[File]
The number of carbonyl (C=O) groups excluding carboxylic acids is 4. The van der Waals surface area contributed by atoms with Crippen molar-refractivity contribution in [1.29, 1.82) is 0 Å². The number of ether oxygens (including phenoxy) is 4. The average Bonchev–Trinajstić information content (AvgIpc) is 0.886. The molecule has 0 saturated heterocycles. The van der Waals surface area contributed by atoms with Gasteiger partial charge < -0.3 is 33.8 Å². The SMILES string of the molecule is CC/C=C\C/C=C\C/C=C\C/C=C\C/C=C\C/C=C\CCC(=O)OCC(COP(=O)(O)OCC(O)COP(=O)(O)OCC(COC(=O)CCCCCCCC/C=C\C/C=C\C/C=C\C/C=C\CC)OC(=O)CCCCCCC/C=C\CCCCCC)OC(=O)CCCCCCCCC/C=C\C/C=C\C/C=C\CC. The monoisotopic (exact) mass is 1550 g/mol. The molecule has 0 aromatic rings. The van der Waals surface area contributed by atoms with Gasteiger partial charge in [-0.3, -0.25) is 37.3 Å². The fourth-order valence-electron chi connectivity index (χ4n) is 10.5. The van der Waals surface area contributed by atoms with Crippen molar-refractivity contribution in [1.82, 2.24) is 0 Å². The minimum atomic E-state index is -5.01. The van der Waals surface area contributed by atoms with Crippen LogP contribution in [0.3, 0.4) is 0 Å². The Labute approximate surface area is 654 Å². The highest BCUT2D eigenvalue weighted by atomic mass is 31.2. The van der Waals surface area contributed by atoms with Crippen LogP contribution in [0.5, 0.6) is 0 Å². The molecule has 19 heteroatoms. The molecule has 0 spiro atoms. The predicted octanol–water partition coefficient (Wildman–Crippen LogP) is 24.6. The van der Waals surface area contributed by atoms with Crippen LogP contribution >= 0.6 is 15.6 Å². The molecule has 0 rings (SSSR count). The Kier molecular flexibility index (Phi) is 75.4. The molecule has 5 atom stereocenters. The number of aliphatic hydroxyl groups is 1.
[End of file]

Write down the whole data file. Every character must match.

The number of carbonyl (C=O) groups excluding carboxylic acids is 4. The van der Waals surface area contributed by atoms with Crippen molar-refractivity contribution in [1.29, 1.82) is 0 Å². The number of ether oxygens (including phenoxy) is 4. The average Bonchev–Trinajstić information content (AvgIpc) is 0.886. The molecule has 0 saturated heterocycles. The van der Waals surface area contributed by atoms with Gasteiger partial charge < -0.3 is 33.8 Å². The SMILES string of the molecule is CC/C=C\C/C=C\C/C=C\C/C=C\C/C=C\C/C=C\CCC(=O)OCC(COP(=O)(O)OCC(O)COP(=O)(O)OCC(COC(=O)CCCCCCCC/C=C\C/C=C\C/C=C\C/C=C\CC)OC(=O)CCCCCCC/C=C\CCCCCC)OC(=O)CCCCCCCCC/C=C\C/C=C\C/C=C\CC. The monoisotopic (exact) mass is 1550 g/mol. The molecule has 0 aromatic rings. The van der Waals surface area contributed by atoms with Gasteiger partial charge in [-0.3, -0.25) is 37.3 Å². The fourth-order valence-electron chi connectivity index (χ4n) is 10.5. The van der Waals surface area contributed by atoms with Crippen molar-refractivity contribution in [1.82, 2.24) is 0 Å². The minimum atomic E-state index is -5.01. The van der Waals surface area contributed by atoms with Crippen LogP contribution in [0.3, 0.4) is 0 Å². The Labute approximate surface area is 654 Å². The highest BCUT2D eigenvalue weighted by atomic mass is 31.2. The van der Waals surface area contributed by atoms with Crippen LogP contribution in [0.5, 0.6) is 0 Å². The molecule has 19 heteroatoms. The molecule has 0 spiro atoms. The predicted octanol–water partition coefficient (Wildman–Crippen LogP) is 24.6. The van der Waals surface area contributed by atoms with Crippen LogP contribution >= 0.6 is 15.6 Å². The molecule has 0 rings (SSSR count). The Kier molecular flexibility index (Phi) is 75.4. The molecule has 5 atom stereocenters. The number of aliphatic hydroxyl groups is 1.